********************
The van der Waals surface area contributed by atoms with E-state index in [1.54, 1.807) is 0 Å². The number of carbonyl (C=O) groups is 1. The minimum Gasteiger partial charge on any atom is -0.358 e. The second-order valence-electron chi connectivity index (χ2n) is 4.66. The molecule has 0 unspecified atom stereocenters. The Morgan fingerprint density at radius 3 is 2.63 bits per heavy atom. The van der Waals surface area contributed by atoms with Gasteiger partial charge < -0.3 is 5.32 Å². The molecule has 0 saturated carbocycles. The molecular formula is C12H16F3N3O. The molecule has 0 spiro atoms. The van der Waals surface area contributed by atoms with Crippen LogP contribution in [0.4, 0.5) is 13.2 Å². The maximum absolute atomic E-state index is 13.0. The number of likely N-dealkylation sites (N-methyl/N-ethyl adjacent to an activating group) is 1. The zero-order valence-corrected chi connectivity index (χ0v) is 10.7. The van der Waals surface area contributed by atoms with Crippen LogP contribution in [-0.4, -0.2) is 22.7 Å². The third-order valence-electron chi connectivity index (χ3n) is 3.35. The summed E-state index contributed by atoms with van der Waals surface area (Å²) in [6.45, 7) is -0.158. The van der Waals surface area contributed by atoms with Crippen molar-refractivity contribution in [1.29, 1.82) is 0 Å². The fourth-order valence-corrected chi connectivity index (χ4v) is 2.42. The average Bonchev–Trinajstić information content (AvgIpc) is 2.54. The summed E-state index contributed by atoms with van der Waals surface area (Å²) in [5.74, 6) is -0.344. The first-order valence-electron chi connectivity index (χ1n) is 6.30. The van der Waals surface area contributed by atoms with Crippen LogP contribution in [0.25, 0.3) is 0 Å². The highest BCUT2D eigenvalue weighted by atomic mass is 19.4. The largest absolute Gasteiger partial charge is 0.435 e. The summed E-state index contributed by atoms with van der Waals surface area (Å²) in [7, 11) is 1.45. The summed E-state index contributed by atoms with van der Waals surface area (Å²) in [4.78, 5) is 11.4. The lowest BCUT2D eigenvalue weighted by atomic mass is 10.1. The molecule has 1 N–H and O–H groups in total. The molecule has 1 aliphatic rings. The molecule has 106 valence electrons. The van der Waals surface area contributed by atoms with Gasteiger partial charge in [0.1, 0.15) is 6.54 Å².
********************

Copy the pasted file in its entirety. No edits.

The van der Waals surface area contributed by atoms with E-state index in [1.54, 1.807) is 0 Å². The number of carbonyl (C=O) groups is 1. The minimum Gasteiger partial charge on any atom is -0.358 e. The second-order valence-electron chi connectivity index (χ2n) is 4.66. The molecule has 0 unspecified atom stereocenters. The Morgan fingerprint density at radius 3 is 2.63 bits per heavy atom. The van der Waals surface area contributed by atoms with Gasteiger partial charge < -0.3 is 5.32 Å². The molecule has 0 saturated carbocycles. The molecular formula is C12H16F3N3O. The molecule has 0 spiro atoms. The van der Waals surface area contributed by atoms with Crippen LogP contribution in [0.4, 0.5) is 13.2 Å². The maximum absolute atomic E-state index is 13.0. The number of likely N-dealkylation sites (N-methyl/N-ethyl adjacent to an activating group) is 1. The zero-order valence-corrected chi connectivity index (χ0v) is 10.7. The van der Waals surface area contributed by atoms with Crippen LogP contribution in [-0.4, -0.2) is 22.7 Å². The third-order valence-electron chi connectivity index (χ3n) is 3.35. The summed E-state index contributed by atoms with van der Waals surface area (Å²) in [6.45, 7) is -0.158. The van der Waals surface area contributed by atoms with Crippen molar-refractivity contribution in [1.29, 1.82) is 0 Å². The fourth-order valence-corrected chi connectivity index (χ4v) is 2.42. The average Bonchev–Trinajstić information content (AvgIpc) is 2.54. The summed E-state index contributed by atoms with van der Waals surface area (Å²) in [5.74, 6) is -0.344. The first-order valence-electron chi connectivity index (χ1n) is 6.30. The van der Waals surface area contributed by atoms with Crippen LogP contribution in [0.25, 0.3) is 0 Å². The highest BCUT2D eigenvalue weighted by atomic mass is 19.4. The largest absolute Gasteiger partial charge is 0.435 e. The summed E-state index contributed by atoms with van der Waals surface area (Å²) in [7, 11) is 1.45. The summed E-state index contributed by atoms with van der Waals surface area (Å²) in [4.78, 5) is 11.4. The lowest BCUT2D eigenvalue weighted by atomic mass is 10.1. The molecule has 1 N–H and O–H groups in total. The molecule has 1 aliphatic rings. The molecule has 106 valence electrons. The van der Waals surface area contributed by atoms with Gasteiger partial charge in [0.1, 0.15) is 6.54 Å².